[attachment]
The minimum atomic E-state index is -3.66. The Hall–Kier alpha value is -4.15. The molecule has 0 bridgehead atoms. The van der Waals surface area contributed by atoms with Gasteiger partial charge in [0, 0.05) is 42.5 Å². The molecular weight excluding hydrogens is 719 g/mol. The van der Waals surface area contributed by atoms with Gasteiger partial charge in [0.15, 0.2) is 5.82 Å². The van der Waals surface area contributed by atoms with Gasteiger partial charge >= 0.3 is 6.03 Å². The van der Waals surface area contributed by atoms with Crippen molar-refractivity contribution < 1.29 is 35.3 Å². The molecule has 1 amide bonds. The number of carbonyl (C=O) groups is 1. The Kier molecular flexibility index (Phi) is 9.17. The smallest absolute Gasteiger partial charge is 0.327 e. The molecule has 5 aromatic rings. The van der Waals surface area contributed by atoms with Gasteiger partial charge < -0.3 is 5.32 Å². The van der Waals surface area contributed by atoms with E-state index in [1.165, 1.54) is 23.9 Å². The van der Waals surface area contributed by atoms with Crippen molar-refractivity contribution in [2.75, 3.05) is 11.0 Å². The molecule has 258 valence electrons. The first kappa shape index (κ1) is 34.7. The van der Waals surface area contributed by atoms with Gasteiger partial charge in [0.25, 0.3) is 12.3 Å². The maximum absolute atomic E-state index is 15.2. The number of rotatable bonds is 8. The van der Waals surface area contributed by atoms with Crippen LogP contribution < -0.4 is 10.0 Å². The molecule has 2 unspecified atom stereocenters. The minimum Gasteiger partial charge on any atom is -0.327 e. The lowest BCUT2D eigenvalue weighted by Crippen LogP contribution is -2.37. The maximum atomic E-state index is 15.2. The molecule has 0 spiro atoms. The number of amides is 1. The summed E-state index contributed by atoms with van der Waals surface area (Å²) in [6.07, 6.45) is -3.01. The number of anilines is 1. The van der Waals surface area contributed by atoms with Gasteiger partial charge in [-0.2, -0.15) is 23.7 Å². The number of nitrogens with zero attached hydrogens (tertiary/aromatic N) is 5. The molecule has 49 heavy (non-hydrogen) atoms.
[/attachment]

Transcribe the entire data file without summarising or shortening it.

The minimum atomic E-state index is -3.66. The Hall–Kier alpha value is -4.15. The molecule has 0 bridgehead atoms. The van der Waals surface area contributed by atoms with Gasteiger partial charge in [0, 0.05) is 42.5 Å². The molecular weight excluding hydrogens is 719 g/mol. The van der Waals surface area contributed by atoms with Gasteiger partial charge in [0.15, 0.2) is 5.82 Å². The van der Waals surface area contributed by atoms with Gasteiger partial charge >= 0.3 is 6.03 Å². The van der Waals surface area contributed by atoms with Crippen molar-refractivity contribution < 1.29 is 35.3 Å². The molecule has 1 amide bonds. The number of carbonyl (C=O) groups is 1. The Kier molecular flexibility index (Phi) is 9.17. The smallest absolute Gasteiger partial charge is 0.327 e. The molecule has 5 aromatic rings. The van der Waals surface area contributed by atoms with Gasteiger partial charge < -0.3 is 5.32 Å². The van der Waals surface area contributed by atoms with E-state index in [1.165, 1.54) is 23.9 Å². The van der Waals surface area contributed by atoms with Crippen molar-refractivity contribution in [2.75, 3.05) is 11.0 Å². The molecule has 258 valence electrons. The first kappa shape index (κ1) is 34.7. The van der Waals surface area contributed by atoms with Gasteiger partial charge in [0.25, 0.3) is 12.3 Å². The maximum absolute atomic E-state index is 15.2. The number of rotatable bonds is 8. The van der Waals surface area contributed by atoms with Crippen LogP contribution < -0.4 is 10.0 Å². The molecule has 2 unspecified atom stereocenters. The minimum Gasteiger partial charge on any atom is -0.327 e. The lowest BCUT2D eigenvalue weighted by Crippen LogP contribution is -2.37. The maximum atomic E-state index is 15.2. The molecule has 0 spiro atoms. The number of amides is 1. The summed E-state index contributed by atoms with van der Waals surface area (Å²) in [6.07, 6.45) is -3.01. The number of anilines is 1. The van der Waals surface area contributed by atoms with Gasteiger partial charge in [-0.2, -0.15) is 23.7 Å². The number of nitrogens with zero attached hydrogens (tertiary/aromatic N) is 5. The molecule has 49 heavy (non-hydrogen) atoms.